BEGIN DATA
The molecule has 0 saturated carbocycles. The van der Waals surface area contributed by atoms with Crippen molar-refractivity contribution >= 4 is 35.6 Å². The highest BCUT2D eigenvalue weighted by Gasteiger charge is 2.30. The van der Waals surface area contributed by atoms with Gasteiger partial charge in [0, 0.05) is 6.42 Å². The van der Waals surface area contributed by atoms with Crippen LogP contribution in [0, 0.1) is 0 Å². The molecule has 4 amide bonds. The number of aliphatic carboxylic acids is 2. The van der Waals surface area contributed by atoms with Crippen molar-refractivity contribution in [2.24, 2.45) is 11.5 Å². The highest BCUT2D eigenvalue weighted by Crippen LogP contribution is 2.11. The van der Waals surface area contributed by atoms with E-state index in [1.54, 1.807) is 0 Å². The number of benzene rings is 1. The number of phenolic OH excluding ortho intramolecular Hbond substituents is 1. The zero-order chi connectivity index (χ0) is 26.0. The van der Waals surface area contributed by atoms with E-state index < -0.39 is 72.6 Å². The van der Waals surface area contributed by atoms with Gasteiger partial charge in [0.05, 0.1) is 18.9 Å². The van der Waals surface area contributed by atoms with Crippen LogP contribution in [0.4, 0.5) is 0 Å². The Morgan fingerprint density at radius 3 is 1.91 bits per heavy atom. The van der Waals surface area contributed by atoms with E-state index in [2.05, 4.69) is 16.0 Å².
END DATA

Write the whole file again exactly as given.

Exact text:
The molecule has 0 saturated carbocycles. The van der Waals surface area contributed by atoms with Crippen molar-refractivity contribution >= 4 is 35.6 Å². The highest BCUT2D eigenvalue weighted by Gasteiger charge is 2.30. The van der Waals surface area contributed by atoms with Gasteiger partial charge in [0, 0.05) is 6.42 Å². The van der Waals surface area contributed by atoms with Crippen LogP contribution in [0, 0.1) is 0 Å². The molecule has 4 amide bonds. The number of aliphatic carboxylic acids is 2. The van der Waals surface area contributed by atoms with Crippen molar-refractivity contribution in [2.24, 2.45) is 11.5 Å². The highest BCUT2D eigenvalue weighted by Crippen LogP contribution is 2.11. The van der Waals surface area contributed by atoms with E-state index in [1.54, 1.807) is 0 Å². The number of benzene rings is 1. The number of phenolic OH excluding ortho intramolecular Hbond substituents is 1. The zero-order chi connectivity index (χ0) is 26.0. The van der Waals surface area contributed by atoms with E-state index < -0.39 is 72.6 Å². The van der Waals surface area contributed by atoms with Gasteiger partial charge in [0.05, 0.1) is 18.9 Å². The van der Waals surface area contributed by atoms with Crippen LogP contribution in [0.4, 0.5) is 0 Å². The Morgan fingerprint density at radius 3 is 1.91 bits per heavy atom. The van der Waals surface area contributed by atoms with E-state index in [2.05, 4.69) is 16.0 Å².